In August, 33-year-old Jackson resident Kyle Graham, a dad of two, began experiencing headaches, but he just thought he was exhausted, until he suffered a seizure. A trip to the emergency room at Hackensack Meridian Jersey Shore University Medical Center found a brain tumor was causing his headaches and seizures.
The news floored him.
“It turned my world upside down. I couldn’t believe it. It was a shock at first. Then, I think once we really took it in, that’s when the emotions started to really come,” he said.
Dr. Nitesh Patel, co-director of neurosurgical oncology at the Hackensack Meridian Neuroscience Institute at Jersey Shore University Medical Center, told Graham the majority of the tumor could be removed, while preserving his speech with awake brain surgery. To preserve Graham’s speech while removing the tumor, Patel needed Graham awake and talking, as the tumor was near his speech brain network. Patel asked Graham to sing, to allow him to continuously monitor his speech, cadence and rhythm. Graham, the ultimate family man, made a playlist of songs inspired by his family, including the “Frozen” soundtrack in honor of his daughter, Eminem for his son, and, for his wife, their wedding song, Shaina Twain’s “From This Moment On.”
“When my brother came to visit after the surgery, he asked how it went. I told him it was a great time. I was singing, making jokes. He said, ‘How can you explain brain surgery like that?’ and all I could say was it was a great time,” Graham said.
Graham has a glioblastoma, so the surgery is far from the end of his medical journey.
“Removing a glioblastoma is not like removing a rock from the brain. It is more like removing a ball of sand. It is granular, so parts of the tumor remain,” Patel said. “How do you attack the tumor that is left behind? The only way you can really do it is if you could create microscopic little soldiers to go after it. The best way to do that is to use the body’s own immune cells to attack the remaining tumor.”
To attack the remaining tumor, Graham is currently undergoing radiation with concurrent chemotherapy, and is participating in a unique clinical trial using his own cancer cells to combat the remaining cancer and prevent it from coming back. Graham is one of the youngest participants in the Imvax clinical trial.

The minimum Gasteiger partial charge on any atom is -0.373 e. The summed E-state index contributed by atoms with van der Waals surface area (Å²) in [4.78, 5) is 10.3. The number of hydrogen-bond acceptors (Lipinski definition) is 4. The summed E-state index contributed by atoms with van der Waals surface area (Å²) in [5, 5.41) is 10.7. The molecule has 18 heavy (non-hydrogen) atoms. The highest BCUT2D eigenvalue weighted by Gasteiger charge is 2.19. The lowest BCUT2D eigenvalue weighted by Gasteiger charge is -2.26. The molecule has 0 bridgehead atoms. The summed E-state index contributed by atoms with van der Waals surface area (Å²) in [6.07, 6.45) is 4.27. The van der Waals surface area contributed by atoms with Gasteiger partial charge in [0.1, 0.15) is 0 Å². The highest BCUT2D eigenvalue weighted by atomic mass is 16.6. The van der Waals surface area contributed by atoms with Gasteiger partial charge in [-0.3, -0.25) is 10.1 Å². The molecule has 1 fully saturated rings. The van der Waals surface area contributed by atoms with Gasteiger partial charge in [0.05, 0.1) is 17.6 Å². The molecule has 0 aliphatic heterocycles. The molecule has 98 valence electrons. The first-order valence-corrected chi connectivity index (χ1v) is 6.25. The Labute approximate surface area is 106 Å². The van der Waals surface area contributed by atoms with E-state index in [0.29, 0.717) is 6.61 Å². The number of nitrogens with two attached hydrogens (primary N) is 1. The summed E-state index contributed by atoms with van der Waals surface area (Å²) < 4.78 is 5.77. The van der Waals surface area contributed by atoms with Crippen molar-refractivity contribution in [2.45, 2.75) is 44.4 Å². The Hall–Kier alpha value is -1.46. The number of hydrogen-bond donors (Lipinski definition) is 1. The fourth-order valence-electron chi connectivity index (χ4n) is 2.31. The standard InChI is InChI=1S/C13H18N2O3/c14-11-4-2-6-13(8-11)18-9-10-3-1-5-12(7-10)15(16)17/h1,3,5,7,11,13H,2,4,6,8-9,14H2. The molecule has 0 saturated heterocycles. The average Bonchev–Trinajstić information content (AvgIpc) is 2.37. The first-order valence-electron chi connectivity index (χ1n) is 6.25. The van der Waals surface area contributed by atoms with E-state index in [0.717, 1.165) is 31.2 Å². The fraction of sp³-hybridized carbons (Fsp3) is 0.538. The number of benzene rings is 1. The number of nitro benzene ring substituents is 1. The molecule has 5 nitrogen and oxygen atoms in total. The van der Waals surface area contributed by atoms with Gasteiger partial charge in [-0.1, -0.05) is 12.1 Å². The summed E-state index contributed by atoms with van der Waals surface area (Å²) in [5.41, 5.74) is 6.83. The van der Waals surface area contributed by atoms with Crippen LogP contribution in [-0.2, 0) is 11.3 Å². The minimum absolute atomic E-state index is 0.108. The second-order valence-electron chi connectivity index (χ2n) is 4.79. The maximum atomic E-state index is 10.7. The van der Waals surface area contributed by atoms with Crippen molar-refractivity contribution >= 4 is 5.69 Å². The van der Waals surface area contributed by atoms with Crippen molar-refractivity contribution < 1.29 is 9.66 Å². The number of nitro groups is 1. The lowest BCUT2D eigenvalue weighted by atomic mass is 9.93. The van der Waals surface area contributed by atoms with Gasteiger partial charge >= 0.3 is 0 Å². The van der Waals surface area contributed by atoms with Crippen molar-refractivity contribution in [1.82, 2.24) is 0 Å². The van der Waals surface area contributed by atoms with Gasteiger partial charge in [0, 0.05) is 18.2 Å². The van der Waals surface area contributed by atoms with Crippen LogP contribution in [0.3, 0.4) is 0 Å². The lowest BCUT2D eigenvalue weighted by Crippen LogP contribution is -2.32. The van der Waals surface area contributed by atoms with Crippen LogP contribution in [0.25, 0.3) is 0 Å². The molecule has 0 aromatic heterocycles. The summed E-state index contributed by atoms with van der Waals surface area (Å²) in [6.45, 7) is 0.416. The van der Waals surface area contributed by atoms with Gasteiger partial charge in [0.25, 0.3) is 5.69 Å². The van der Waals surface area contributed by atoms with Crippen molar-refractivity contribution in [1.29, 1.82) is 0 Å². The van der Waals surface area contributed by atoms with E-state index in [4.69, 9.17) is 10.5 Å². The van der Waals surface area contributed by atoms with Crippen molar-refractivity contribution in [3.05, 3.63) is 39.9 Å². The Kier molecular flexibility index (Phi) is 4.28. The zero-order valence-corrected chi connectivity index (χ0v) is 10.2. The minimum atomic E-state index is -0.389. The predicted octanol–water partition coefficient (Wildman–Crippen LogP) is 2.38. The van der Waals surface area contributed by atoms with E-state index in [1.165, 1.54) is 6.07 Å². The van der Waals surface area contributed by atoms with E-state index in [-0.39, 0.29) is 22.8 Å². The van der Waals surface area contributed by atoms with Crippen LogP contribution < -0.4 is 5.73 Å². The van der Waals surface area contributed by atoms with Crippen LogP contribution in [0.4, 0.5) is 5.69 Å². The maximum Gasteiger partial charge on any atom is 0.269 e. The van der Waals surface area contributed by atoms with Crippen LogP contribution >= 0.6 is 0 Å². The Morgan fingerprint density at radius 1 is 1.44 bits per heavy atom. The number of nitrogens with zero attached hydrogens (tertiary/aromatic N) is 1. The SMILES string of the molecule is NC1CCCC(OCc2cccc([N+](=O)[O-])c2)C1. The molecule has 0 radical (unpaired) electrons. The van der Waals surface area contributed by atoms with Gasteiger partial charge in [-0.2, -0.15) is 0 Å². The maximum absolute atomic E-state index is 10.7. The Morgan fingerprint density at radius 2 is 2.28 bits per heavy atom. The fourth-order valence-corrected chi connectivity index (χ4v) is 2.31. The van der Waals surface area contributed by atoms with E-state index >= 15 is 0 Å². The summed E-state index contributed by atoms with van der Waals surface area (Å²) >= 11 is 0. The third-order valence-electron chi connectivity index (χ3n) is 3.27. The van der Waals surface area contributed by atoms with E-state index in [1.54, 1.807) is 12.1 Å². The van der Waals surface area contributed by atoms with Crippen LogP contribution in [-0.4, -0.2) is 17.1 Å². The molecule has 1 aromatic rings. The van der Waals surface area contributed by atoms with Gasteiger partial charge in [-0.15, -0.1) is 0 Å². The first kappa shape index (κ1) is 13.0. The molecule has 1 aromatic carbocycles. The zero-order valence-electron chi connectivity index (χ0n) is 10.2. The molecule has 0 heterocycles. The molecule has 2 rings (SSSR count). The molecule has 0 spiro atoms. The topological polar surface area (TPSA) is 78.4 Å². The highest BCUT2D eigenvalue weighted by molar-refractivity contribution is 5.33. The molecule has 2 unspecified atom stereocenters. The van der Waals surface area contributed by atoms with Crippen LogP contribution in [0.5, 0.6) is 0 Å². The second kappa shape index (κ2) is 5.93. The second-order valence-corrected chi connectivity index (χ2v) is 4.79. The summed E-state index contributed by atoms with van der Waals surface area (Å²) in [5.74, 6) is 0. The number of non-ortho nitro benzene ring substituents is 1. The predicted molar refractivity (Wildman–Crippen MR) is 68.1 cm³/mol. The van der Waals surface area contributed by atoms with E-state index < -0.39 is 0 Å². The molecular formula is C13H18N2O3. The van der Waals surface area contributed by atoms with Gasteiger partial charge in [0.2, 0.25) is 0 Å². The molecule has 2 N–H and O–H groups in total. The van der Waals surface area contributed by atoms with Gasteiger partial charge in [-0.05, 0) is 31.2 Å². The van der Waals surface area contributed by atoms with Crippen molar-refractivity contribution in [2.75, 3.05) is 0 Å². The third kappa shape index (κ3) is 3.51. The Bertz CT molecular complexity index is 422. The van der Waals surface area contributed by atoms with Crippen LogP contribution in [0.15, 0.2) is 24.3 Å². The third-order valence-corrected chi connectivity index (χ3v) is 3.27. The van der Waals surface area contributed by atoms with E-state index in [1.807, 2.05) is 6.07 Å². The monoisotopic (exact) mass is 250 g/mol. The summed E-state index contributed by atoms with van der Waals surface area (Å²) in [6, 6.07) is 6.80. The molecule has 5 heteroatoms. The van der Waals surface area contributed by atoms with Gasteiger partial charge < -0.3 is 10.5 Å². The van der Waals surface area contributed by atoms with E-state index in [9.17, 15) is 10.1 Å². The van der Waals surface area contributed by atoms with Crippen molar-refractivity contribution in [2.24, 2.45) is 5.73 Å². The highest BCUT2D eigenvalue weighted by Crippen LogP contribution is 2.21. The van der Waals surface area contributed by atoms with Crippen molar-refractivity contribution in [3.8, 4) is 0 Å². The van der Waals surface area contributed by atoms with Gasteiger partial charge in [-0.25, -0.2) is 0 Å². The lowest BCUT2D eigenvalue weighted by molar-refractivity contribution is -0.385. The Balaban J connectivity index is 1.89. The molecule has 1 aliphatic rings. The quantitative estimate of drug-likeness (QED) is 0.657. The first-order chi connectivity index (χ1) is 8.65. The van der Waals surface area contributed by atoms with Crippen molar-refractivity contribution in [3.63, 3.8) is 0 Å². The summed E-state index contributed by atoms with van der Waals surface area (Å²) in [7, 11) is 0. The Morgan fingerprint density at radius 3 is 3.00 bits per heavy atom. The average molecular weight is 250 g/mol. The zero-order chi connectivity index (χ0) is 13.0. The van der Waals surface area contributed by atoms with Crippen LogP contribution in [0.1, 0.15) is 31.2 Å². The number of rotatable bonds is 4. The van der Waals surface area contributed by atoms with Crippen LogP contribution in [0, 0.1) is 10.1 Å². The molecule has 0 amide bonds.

Hackensack Meridian Jersey Shore University Medical Center is the only hospital in New Jersey that is participating in the clinical trial of a personalized “vaccine” for newly diagnosed glioblastoma, an aggressive type of brain tumor.
The three-year clinical trial, called the 14379-201 GBM study, is open to patients between the ages of 18 and 70 years old who have been newly diagnosed with presumed, resectable GBM and have not yet received any other treatments or had previous surgeries for GBM, with the exception of tumor biopsy. The purpose of the randomized study comparing Imvax vs. placebo study is to determine if the investigational treatment — which is a type of immunotherapy made from tumor cells taken from the patient’s tumor during surgery — extends survival and improves quality of life for patients with GBM.
“This study is unique because the therapy is customized to each patient’s tumor type, using cells taken directly from their tumor,” Dr. Eduardo Correia, medical director of the Neuro-Oncology Program at the Hackensack Meridian Neuroscience Institute at Jersey Shore University Medical Center and principal investigator for the clinical trial, said. “Although there are currently other vaccine trials available for GBM, they are investigating a ‘one-size-fits-all’ vaccine — not a personalized treatment using the patient’s own tumor tissue.”
Portions of the tumor removed from Kyle’s brain were processed to neutralize them using Imvax’s proprietary platform, Goldspire, loaded into small bio-diffusion chambers, or small tubes, and implanted in his abdomen.
“Simply putting tumor tissue that is still alive anywhere in the body is probably just going to start growing into another tumor. So, instead, what we do is we take the cells, irradiate them, meaning kill them with low dose radiation. Then, we take those cells and we put them into little plastic chambers that are open on one end. They are implanted back into the patient’s body. The chambers are removed after a couple of days, but hopefully the antigens that are released from the dying tumor cells teach the immune system to fight off the tumor,” Patel said.
“The goal is to train your immune system to attack your own tumor specifically. It’s almost like you say, not just attack a house in the neighborhood, attack the house with a specific layout, color and type of shingles,” Correia said. “It’s very specific and that’s why we are hopeful that this vaccine trial can have a higher chance of success.”
“Approximately 80% of patients who are diagnosed with GBM do not survive longer than two years,” Correia added. “Through clinical trials like this one, our goal is to offer the latest treatment options for GBM, find new ways to extend survival and improve quality of life, and offer new hope for patients and their families.”
Graham’s surgery, clinical trial vaccine, as well as concomitant chemotherapy and radiation, are just a part of the comprehensive treatment he is receiving at the Hackensack Meridian Neuroscience Institute at Jersey Shore University Medical Center. Graham is also seeing a neurologist to deal with his seizures through medication and has a neuropsychologist available to talk about the implications of the diagnosis for him and his family.